Posted June 13, 2011 Atlanta, GA
Rebecca Keane - 404-894-1720
Marilyn Brown, Professor in the School of Public Policy, is a member of the panel of climate change experts who delivered their final report to Congress on May 9th affirming "strong evidence on climate change" and urging "strong federal policies that establish coherent national goals and incentives, and that promote strong U.S. engagement in international-level response efforts."
The report was the last in a series requested by Congress in 2008 for the purpose of providing "action-oriented advice" on how the U.S. should be treating the issue of climate change. The panel of scientists, politicians, and business leaders was created by the National Research Council of the National Academy of Sciences, the country's foremost institution tasked with providing scientific advice to lawmakers.
The report, entitled "America's Climate Choices," argues that the consequences of inaction in the face of climate change could be severe. No specific legislative recommendations were made, but the report warns about the dangers of global warming and agrees with the scientific evidence that points to the burning of fossil fuels as the problem. It concludes that "the significant risks that climate change poses to human society and the environment provide a strong motivation to move ahead with substantial response efforts."
The report committee was chaired by Al Carnesale, University of California Los Angeles and included Vice Chair, Bill Chameides, Duke University; Marilyn Brown; Donald Boesch, University of Maryland; Thomas Dietz, Michigan State University; Jim Geringer, Environmental Systems Research Institute; Philip R. Sharp, Resources for the Future; Robert Socolow, Princeton University.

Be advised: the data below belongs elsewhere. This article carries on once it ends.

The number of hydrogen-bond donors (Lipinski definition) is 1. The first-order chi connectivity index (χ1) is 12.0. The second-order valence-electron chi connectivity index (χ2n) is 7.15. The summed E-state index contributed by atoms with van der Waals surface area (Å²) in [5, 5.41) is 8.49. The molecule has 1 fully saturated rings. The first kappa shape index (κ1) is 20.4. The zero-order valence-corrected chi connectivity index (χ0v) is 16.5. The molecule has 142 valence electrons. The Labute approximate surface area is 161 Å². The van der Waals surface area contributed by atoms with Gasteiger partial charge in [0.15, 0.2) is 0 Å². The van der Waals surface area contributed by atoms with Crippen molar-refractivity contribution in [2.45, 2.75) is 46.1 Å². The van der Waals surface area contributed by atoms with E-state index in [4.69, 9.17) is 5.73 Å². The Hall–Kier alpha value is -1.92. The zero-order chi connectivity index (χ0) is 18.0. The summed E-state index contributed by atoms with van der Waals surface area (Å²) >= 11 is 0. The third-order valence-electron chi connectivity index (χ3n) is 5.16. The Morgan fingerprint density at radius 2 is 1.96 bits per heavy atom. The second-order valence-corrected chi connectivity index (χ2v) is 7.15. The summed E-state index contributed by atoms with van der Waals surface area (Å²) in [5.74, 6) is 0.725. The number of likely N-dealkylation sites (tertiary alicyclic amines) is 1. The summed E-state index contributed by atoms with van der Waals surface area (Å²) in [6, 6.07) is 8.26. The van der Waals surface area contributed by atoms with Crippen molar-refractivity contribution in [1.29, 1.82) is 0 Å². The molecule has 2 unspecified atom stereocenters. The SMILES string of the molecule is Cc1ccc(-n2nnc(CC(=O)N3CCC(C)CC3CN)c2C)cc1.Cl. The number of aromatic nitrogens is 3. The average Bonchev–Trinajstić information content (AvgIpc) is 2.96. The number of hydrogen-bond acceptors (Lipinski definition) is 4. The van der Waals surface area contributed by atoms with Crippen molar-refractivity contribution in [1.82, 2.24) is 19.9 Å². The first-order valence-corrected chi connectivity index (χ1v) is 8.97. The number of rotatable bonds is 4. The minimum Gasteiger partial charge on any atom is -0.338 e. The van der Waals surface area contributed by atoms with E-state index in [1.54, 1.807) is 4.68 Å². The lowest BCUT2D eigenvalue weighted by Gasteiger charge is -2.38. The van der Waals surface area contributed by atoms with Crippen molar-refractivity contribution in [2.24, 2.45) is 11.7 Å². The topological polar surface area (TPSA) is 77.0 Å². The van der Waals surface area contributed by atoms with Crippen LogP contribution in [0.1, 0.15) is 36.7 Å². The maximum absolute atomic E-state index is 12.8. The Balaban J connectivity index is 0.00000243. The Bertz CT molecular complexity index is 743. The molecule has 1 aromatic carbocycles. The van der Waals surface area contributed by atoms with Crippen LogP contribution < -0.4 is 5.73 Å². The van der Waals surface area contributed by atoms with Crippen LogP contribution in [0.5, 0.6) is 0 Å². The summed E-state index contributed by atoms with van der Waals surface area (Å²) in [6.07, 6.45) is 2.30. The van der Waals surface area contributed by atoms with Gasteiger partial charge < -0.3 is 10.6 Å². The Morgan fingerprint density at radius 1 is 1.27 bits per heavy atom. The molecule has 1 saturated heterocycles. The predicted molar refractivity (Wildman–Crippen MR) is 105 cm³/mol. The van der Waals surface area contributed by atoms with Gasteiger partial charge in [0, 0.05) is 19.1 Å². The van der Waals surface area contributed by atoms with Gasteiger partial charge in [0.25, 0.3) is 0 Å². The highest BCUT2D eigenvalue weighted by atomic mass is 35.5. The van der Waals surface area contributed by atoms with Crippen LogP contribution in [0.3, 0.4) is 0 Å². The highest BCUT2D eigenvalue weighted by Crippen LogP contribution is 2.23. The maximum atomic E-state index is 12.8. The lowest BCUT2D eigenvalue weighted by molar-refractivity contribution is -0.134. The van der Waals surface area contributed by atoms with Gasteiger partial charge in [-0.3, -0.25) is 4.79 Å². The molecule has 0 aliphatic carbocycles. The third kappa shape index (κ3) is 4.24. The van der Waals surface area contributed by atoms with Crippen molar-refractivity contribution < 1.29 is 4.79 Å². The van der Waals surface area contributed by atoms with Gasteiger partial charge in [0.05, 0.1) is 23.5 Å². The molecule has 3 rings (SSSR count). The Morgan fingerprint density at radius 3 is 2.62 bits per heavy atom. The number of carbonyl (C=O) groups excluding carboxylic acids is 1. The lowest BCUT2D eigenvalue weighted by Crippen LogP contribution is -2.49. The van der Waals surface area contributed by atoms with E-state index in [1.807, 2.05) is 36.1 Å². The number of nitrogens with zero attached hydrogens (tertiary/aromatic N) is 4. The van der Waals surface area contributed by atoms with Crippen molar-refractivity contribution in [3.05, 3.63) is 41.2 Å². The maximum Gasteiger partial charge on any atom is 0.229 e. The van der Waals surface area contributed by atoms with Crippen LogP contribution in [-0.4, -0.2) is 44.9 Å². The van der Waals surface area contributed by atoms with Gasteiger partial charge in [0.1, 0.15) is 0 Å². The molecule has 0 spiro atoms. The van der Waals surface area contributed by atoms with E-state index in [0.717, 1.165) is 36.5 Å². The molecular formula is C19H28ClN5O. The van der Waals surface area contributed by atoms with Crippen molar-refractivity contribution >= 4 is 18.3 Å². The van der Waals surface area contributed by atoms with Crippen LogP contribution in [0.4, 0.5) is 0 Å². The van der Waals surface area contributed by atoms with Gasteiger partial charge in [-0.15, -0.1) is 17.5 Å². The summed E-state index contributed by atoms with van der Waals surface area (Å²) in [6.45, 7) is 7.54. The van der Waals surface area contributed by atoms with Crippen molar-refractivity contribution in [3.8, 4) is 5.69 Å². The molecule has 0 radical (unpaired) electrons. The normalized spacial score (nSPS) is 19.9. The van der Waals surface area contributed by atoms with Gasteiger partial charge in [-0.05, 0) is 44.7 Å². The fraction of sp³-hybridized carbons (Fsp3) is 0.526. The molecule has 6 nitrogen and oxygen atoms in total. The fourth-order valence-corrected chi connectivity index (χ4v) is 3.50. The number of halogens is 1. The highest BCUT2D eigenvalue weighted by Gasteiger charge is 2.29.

Brown participated in a dialog held in Washington, D.C. May 12th that introduced the report to the public. A recording of the event may be seen here.
Georgia Tech's Ivan Allen College of Liberal Arts is recognized nationally and internationally for teaching and research examining the human context of engineering, science, and technology. The College is comprised of six schools - Economics; History, Technology, and Society; The Sam Nunn School of International Affairs; Literature, Communication, and Culture; Modern Languages; Public Policy; and Georgia Tech's Army, Air Force, and Navy ROTC units - and offers ten Bachelor's of Science, six master's, and six doctoral degrees. Students are prepared for professional leadership in government, business, public policy, international affairs, law, technology, and new media. Founded in 1990, the College is named in honor of former Atlanta Mayor Ivan Allen Jr. (1911-2003).